markryanwinery.com

Review: Boardroom Vodka and Gin

boardroom-vodka

Now that Trump Vodka is defunct, what is a discerning CEO to use to make his martini? Might I suggest Boardroom Vodka or Gin? Seems like the perfect thing to sip on before you utter, “You’re fired.”

Boardroom Spirits is a new company that hails from Lansdale, Pennsylvania, where it distills its white spirits from a mash of 100% non-GMO corn in a column still. (Additional spirits, not reviewed here, are both in production and planned.)

We tasted the two big guns from Boardroom to get things started.

Both are 80 proof.

Boardroom Vodka – Clean nose, very medicinal — almost nostril-scorching with its strong hospital character. On the palate the vodka is less overwhelming, giving up some sweetness and a touch of popcorn character, slightly nougat-like on the back end. Otherwise, it’s quite straightforward and neutral, with very little in the way of secondary character. With a foot in both the old world and the new, it’s an unusual vodka, though not one without some measure of both charm and versatility. B+ / $20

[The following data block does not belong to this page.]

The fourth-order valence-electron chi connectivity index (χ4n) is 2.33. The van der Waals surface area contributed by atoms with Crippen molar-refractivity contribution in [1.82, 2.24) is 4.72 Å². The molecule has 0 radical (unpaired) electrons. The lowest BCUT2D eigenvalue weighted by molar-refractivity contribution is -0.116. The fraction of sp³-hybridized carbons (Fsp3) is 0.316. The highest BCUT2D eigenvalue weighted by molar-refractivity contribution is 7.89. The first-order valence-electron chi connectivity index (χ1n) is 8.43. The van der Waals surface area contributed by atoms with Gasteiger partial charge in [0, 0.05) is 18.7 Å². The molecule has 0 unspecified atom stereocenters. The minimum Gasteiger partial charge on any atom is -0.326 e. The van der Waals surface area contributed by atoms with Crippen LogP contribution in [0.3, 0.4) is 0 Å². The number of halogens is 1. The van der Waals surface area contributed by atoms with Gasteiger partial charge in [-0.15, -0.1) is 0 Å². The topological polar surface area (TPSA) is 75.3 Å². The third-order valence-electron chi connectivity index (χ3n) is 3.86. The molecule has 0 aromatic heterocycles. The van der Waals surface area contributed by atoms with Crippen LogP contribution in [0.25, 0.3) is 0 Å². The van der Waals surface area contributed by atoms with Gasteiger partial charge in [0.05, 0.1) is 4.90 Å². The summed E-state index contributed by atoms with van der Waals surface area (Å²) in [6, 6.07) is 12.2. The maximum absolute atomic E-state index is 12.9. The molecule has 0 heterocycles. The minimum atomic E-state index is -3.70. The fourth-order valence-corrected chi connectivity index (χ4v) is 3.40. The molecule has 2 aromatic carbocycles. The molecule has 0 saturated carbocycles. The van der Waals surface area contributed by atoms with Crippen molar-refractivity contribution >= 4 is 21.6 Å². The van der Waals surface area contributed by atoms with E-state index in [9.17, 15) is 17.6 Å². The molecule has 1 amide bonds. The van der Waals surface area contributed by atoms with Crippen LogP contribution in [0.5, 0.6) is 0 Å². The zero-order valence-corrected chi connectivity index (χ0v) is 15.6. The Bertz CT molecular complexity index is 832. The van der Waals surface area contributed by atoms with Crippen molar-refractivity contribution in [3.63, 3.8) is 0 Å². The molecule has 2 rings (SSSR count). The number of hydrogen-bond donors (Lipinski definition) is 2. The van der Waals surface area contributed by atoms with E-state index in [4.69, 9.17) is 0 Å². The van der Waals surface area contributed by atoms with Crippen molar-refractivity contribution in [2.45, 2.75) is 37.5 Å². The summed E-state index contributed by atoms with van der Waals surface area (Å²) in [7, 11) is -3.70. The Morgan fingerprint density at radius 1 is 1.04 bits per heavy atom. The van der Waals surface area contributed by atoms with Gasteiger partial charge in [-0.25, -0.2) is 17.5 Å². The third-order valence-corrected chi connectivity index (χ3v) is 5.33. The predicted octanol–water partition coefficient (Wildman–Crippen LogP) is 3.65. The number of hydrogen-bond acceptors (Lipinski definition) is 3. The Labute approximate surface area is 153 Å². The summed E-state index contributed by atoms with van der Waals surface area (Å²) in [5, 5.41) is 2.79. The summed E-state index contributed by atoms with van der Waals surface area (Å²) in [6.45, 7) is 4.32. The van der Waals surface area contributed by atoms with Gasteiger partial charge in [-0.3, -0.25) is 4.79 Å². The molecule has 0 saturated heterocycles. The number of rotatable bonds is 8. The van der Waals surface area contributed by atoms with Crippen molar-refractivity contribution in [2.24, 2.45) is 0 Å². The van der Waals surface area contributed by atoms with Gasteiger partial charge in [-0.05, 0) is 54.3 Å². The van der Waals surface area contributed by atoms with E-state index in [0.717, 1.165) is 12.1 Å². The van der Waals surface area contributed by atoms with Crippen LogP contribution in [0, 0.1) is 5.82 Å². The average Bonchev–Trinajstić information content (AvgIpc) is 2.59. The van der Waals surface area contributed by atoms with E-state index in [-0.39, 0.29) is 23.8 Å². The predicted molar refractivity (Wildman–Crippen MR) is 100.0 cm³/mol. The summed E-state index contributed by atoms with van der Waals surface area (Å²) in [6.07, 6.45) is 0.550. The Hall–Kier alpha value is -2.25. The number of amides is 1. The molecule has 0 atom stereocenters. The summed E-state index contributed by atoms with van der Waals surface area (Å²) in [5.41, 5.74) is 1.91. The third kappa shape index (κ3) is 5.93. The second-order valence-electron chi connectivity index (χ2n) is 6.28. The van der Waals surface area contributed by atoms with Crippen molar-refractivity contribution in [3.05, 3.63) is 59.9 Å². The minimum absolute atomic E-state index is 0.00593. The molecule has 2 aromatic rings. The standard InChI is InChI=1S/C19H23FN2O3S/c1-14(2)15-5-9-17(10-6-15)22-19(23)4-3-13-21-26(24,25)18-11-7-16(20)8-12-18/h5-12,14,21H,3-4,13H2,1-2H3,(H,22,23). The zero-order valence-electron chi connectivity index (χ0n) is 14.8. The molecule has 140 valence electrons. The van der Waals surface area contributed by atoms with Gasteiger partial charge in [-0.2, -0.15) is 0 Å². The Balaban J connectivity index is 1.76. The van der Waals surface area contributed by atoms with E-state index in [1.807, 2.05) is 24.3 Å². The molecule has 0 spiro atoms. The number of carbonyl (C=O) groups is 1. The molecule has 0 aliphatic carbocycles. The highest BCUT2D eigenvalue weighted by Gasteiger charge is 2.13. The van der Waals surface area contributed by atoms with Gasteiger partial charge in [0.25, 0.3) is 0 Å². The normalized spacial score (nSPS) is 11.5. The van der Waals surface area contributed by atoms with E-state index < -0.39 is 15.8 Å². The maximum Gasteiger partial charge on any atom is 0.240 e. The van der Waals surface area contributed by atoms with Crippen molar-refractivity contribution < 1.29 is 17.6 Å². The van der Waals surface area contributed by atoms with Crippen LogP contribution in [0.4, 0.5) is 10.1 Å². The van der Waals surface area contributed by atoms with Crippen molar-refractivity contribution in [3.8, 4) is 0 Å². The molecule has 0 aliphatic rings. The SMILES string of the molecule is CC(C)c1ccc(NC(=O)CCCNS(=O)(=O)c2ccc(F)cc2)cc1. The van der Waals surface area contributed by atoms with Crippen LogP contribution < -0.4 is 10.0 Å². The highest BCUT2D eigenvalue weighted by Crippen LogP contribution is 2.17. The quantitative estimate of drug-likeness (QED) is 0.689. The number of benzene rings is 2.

Boardroom Gin – Billed as “the non-gin drinker’s gin,” botanicals are not disclosed. Aromas run heavily to lemon and grapefruit, with floral honeysuckle notes following along. On the palate, it offers some of the same sweet notes as the vodka, which tempers the fruit and flowers, but the finish is quite clean, fading out with just a hint of citrus. I’m sure this is billed as a “non-gin drinker’s gin” because of its distinct lack of juniper, which is present to some degree but really dialed back to the point where it largely comes across as an element in the finish. The pungency of the botanicals feel very gin-like, however, and I expect both gin drinkers and non- will find it appealing. B+ / $27

boardroomspirits.com